This week saw United States lawmakers grill the second biggest wireless carrier in America regarding its plans to complete its acquisition of media empire Time Warner for a sum of $85 billion. Some of the questions thrown by the US Senate antitrust subcommittee revolved around how the merger would potentially impact prices for Americans or affect fair competition among online video content service providers.
AT&T has been getting increased political pressure even since it announced its intentions of purchasing Time Warner. Even the President-elect himself, Donald Trump, has stated that if given the chance, he would not let the acquisition happen. Trump’s argument is that the merger would result to too much concentration of power in the hands of too few entities. Still, in recent weeks, there has been some indication that the soon to be leader of the free world has relaxed his stand on the subject. On his transition team, he has even welcomed some advisors who are known supporters of the Time Warner deal.
Apart from being a wireless giant (second only to industry leader Verizon Wireless), AT&T also currently has 25.3 million TV customers made possible through its purchase of satellite TV provider DirecTV. If the merger deal becomes reality, AT&T would be in a really good position to not only capture a huge market share in wireless, but also in media as well.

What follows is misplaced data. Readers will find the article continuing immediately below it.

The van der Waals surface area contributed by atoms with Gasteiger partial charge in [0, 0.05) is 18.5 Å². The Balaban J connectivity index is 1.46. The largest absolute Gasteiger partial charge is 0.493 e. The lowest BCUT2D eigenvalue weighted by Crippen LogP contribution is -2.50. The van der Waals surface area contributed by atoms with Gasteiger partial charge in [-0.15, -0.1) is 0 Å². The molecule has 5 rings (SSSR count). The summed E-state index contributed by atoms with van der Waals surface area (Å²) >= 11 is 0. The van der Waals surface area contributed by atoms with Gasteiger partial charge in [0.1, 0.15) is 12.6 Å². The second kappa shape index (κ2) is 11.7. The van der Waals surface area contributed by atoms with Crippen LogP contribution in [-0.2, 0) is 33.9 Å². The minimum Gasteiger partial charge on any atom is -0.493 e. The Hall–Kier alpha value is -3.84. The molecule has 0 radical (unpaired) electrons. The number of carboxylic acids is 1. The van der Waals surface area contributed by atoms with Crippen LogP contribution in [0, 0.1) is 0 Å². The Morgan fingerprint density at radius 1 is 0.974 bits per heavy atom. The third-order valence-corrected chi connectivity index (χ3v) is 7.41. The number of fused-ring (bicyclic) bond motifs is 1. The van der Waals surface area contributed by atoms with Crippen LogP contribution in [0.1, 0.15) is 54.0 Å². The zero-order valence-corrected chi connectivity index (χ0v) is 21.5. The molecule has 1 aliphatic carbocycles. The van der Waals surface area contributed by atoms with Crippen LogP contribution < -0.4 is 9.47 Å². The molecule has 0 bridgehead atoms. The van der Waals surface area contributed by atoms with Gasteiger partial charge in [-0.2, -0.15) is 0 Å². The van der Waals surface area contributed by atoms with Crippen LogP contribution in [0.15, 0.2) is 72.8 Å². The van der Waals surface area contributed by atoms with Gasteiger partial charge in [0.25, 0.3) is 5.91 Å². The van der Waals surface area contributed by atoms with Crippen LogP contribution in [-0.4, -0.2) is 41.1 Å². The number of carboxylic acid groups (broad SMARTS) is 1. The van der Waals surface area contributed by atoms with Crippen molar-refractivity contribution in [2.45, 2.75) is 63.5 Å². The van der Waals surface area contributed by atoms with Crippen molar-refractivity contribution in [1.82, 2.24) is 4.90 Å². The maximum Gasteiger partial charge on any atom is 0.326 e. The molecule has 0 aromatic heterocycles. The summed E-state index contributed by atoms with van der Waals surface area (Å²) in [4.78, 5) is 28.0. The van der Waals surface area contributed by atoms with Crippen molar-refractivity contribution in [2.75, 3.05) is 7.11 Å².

The Senate may be asking AT&T the tough questions now, but ultimately, the last decision to approve the Time Warner acquisition actually lies with the antitrust enforcers in Trump’s upcoming administration. And AT&T is actually confident about its chances. According to Randall Stephenson, the chairman and chief executive officer of AT&T, the wireless carrier has already began the review process, and based on the facts presented for the case, he believes that the deal will be approved.
But before that, Stephenson along with Jeff Bewkes, the chief executive officer of Time Warner, had to face the music. Mike Lee, a Republican Senator from Utah and chairman of the subcommittee, asked if the tie up between the two companies might lead AT&T to favor its own programming over the competitors’. Echoing Trump, Republican Senator Charles Grassley of Iowa expressed some concerns that an AT&T-Time Warner merger would put too much power in the hands of one company, and that might impact how free the press will be.
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